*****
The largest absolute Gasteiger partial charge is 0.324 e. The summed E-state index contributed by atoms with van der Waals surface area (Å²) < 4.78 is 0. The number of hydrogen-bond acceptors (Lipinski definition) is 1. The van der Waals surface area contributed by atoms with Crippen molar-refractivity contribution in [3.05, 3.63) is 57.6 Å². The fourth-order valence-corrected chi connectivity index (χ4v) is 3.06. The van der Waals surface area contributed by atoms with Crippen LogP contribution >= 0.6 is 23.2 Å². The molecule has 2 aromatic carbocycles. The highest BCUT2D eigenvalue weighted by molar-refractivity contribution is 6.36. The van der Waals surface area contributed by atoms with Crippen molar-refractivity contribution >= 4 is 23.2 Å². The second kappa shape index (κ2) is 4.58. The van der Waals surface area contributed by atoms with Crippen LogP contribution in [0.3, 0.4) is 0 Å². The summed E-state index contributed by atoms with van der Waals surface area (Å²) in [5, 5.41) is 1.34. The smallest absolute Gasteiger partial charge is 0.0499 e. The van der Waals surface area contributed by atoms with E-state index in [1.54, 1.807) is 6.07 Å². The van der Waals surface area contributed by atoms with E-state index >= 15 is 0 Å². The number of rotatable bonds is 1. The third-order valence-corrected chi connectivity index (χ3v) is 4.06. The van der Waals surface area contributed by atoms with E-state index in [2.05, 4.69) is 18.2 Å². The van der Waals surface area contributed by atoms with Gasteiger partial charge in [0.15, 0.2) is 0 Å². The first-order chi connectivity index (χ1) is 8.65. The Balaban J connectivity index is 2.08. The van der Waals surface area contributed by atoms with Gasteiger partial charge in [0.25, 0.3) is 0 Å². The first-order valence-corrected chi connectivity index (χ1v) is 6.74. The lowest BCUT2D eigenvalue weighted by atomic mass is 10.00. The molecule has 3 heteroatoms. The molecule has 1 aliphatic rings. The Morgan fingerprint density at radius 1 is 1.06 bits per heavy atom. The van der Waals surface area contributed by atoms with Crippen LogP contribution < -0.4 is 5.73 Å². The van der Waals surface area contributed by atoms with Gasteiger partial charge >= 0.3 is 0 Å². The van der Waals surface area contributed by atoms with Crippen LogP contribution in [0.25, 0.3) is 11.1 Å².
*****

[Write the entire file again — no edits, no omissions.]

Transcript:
The largest absolute Gasteiger partial charge is 0.324 e. The summed E-state index contributed by atoms with van der Waals surface area (Å²) < 4.78 is 0. The number of hydrogen-bond acceptors (Lipinski definition) is 1. The van der Waals surface area contributed by atoms with Crippen molar-refractivity contribution in [3.05, 3.63) is 57.6 Å². The fourth-order valence-corrected chi connectivity index (χ4v) is 3.06. The van der Waals surface area contributed by atoms with Crippen LogP contribution >= 0.6 is 23.2 Å². The molecule has 2 aromatic carbocycles. The highest BCUT2D eigenvalue weighted by molar-refractivity contribution is 6.36. The van der Waals surface area contributed by atoms with Crippen molar-refractivity contribution >= 4 is 23.2 Å². The second kappa shape index (κ2) is 4.58. The van der Waals surface area contributed by atoms with Crippen LogP contribution in [0.3, 0.4) is 0 Å². The summed E-state index contributed by atoms with van der Waals surface area (Å²) in [5, 5.41) is 1.34. The smallest absolute Gasteiger partial charge is 0.0499 e. The van der Waals surface area contributed by atoms with E-state index in [1.54, 1.807) is 6.07 Å². The van der Waals surface area contributed by atoms with E-state index >= 15 is 0 Å². The number of rotatable bonds is 1. The third-order valence-corrected chi connectivity index (χ3v) is 4.06. The van der Waals surface area contributed by atoms with E-state index in [2.05, 4.69) is 18.2 Å². The van der Waals surface area contributed by atoms with Gasteiger partial charge in [0.15, 0.2) is 0 Å². The first-order chi connectivity index (χ1) is 8.65. The Balaban J connectivity index is 2.08. The van der Waals surface area contributed by atoms with Gasteiger partial charge in [0.25, 0.3) is 0 Å². The first-order valence-corrected chi connectivity index (χ1v) is 6.74. The lowest BCUT2D eigenvalue weighted by atomic mass is 10.00. The molecule has 3 heteroatoms. The molecule has 1 aliphatic rings. The Morgan fingerprint density at radius 1 is 1.06 bits per heavy atom. The van der Waals surface area contributed by atoms with Crippen LogP contribution < -0.4 is 5.73 Å². The van der Waals surface area contributed by atoms with Gasteiger partial charge >= 0.3 is 0 Å². The van der Waals surface area contributed by atoms with Crippen LogP contribution in [0.25, 0.3) is 11.1 Å².